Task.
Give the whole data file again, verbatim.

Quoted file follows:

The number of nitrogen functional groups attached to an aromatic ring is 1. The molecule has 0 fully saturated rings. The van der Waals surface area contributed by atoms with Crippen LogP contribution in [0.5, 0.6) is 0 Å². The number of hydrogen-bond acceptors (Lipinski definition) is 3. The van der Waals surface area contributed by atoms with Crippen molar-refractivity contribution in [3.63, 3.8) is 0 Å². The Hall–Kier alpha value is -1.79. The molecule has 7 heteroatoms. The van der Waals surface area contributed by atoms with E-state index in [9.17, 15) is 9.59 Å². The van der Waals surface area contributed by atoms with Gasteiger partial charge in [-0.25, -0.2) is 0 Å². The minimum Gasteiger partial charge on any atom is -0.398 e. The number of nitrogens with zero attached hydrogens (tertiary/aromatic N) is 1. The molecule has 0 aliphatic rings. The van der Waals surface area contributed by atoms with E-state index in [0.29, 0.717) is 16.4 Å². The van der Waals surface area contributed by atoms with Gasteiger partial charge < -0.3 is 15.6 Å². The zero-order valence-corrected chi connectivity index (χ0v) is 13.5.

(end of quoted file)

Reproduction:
The number of nitrogen functional groups attached to an aromatic ring is 1. The molecule has 0 fully saturated rings. The van der Waals surface area contributed by atoms with Crippen LogP contribution in [0.5, 0.6) is 0 Å². The number of hydrogen-bond acceptors (Lipinski definition) is 3. The van der Waals surface area contributed by atoms with Crippen molar-refractivity contribution in [3.63, 3.8) is 0 Å². The Hall–Kier alpha value is -1.79. The molecule has 7 heteroatoms. The van der Waals surface area contributed by atoms with E-state index in [9.17, 15) is 9.59 Å². The van der Waals surface area contributed by atoms with Gasteiger partial charge in [-0.25, -0.2) is 0 Å². The minimum Gasteiger partial charge on any atom is -0.398 e. The number of nitrogens with zero attached hydrogens (tertiary/aromatic N) is 1. The molecule has 0 aliphatic rings. The van der Waals surface area contributed by atoms with E-state index in [0.29, 0.717) is 16.4 Å². The van der Waals surface area contributed by atoms with Gasteiger partial charge < -0.3 is 15.6 Å². The zero-order valence-corrected chi connectivity index (χ0v) is 13.5.